Improving Fertility Through Lifestyle Interventions

A recent study has found that a low-intensity lifestyle intervention may improve fertility in obese women who are having trouble conceiving. Researchers have found that obese women struggling with infertility may benefit from a lifestyle intervention program. This program consisted of an 18-month intervention compiled of individuals sessions with a nutritionist and kinesiologist (exercise specialist) every 6 weeks and 12 group sessions. Their overall goal was to target diet, exercise, and motivation as a means of reducing obesity and improving fertility.

As a guideline, clinicians advise obese women with infertility to lose 5-10% body weight with lifestyle modifications. This program asked individuals to reduce their caloric intake by 500 calories per day. This comes out to roughly two cans of soda, per day. Additionally, they were asked to increase physical activity by 150 minutes per week, which is the American College of Sports Medicine (ACSM) recommendation for seeing health benefits.

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They were able to demonstrate significantly improved rates of overall and spontaneous pregnancy for those who participated, as compared to the control group. At 6 months, those in the intervention lost 3.4% body weight, decreased their waist circumference and percent fat mass, and improved their healthy eating. Following the conclusion of the intervention, 60.8% of those who received the lifestyle intervention and fertility treatment had become pregnant, compared to 38.6% of those who relied on fertility treatment only. These findings emphasize the importance of a healthy lifestyle on fertility. Additionally, it demonstrates an effective intervention for improving fertility in obese women. The Healthy Lifestyle Center can help by providing healthy lifestyle consultations specific to exercise, nutrition, and goal setting. We can assist with providing support for adhering to a healthy lifestyle, improving health, and increasing fertility.

By Matt Lewandowski

Sources:  Lifestyle Interventions Improves Fertility in Obese Women.  Miriam E. Tucker – Medscape – April 3, 2019. Photo by Andrew Seaman on Unsplash

New Metric for Predicting Life Expectancy

It can be difficult to conceptualize the impact that an unhealthy lifestyle can have on our overall health. Health-adjusted lifestyle expectancy (HALE) provides the relative life expectancy we can assume based on our current lifestyle. HALE provides the number of years a person can expect to live in good health, based on the current patterns of mortality and morbidity. This metric essentially adjusts your life expectancy based on the amount of time you have lived in less than perfect health. It factors in various demographics and healthy lifestyle factors, such as smoking, diabetes, physical activity, diet, and others. Rather than reporting how much our risk of death is increased with certain habits or behaviors, this metric provides an easier way of understanding the impact on our life expectancy.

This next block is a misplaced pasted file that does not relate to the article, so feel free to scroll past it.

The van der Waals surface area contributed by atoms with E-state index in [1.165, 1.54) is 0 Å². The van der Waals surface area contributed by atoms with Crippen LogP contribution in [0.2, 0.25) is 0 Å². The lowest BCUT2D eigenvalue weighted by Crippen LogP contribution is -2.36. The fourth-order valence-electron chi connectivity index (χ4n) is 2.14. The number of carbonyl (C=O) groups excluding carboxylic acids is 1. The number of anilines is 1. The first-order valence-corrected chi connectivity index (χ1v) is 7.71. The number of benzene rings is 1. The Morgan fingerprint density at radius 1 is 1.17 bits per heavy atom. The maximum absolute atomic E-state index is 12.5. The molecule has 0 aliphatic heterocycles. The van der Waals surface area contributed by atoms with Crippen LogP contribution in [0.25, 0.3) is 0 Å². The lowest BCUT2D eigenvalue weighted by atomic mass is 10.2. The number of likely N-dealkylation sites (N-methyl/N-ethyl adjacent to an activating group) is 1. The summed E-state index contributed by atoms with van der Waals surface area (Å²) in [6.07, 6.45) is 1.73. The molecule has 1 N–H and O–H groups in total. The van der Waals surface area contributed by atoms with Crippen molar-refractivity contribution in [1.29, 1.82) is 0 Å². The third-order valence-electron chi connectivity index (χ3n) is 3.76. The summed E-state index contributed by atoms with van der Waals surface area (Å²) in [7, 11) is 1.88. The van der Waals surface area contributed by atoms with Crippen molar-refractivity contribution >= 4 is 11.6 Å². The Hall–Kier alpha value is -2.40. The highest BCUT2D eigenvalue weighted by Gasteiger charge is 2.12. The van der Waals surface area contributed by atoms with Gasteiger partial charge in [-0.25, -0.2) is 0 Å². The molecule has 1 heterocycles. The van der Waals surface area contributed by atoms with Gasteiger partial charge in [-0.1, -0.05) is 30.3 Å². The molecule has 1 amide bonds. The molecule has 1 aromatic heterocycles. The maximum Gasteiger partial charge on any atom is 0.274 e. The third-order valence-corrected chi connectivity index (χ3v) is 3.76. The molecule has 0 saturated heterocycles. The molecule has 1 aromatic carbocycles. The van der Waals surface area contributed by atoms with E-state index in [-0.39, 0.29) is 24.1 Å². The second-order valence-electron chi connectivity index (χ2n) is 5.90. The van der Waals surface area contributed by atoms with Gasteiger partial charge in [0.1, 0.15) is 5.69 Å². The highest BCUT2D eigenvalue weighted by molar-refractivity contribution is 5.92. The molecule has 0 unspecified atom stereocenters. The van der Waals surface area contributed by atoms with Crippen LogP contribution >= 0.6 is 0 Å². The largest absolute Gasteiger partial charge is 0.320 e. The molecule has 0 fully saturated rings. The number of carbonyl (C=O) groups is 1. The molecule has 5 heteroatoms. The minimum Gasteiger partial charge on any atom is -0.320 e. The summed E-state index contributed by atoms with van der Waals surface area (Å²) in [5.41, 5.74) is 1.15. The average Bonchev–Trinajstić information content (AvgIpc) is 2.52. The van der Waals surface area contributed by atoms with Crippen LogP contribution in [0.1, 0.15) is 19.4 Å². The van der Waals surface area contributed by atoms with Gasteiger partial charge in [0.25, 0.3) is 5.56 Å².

Example of a HALE score and the information provided.

Example of a HALE score and the information provided.

Your HALE score will tell you your predicted future health years and your predicted future unhealthy years, or the time you can expect to live in poor health or disability. Additionally, it will provide your predicted life expectancy. An important factor to note is that this metric does not take into consideration genetics or other diseases/disabilities an individual may have.

This new tool is important as it provides an expected life expectancy based on your current lifestyle patterns. While initial values may be shocking, it is important to note that lifestyle adjustments can be made to increase your life expectancy and improve your health. The HALE provides how your lifestyle impacts your healthy life expectancy by providing recommendations for ways you can improve your lifestyle. For example, it will note how much time you could add onto your life expectancy by improving your exercise.

It is important to note that it is never too late! Research has shown that even adopting five healthy lifestyle habits midlife (age 50) can add up to 10 years to your life (i.e., exercising, healthy diet, healthy weight, not smoking, alcohol in moderation). Each single lifestyle change that is made will help an individual live longer and better. The Healthy Lifestyle Center can help by providing interpretation for your HALE score and providing consultations specific to exercise, nutrition, goal setting, and overall health. We can help provide support for adhering to living a healthier life. If you are interested in learning your HALE score, you can click on the link here:

By Matt Lewandowski

Sources: Health Status Statistics: Mortality – Healthy life expectancy (HALE). World Health Organization.; Healthy Life Expectancy Calculator, developed by the Goldenson Center at the University of Connecticut, retrieved from: https://apps.goldensoncenter.uconn.edu/HLEC/.; Mehta, M. & Myrskyla, N. (2017).  The population health benefits of a healthy lifestyle:  Life expectancy increased and onset of disability delayed.  Health Affairs, 36(8), 1495-1502; Li et al. (2018). Impact of Healthy Lifestyle Factors on Life Expectancies in the US Population.  Circulation, 137(2).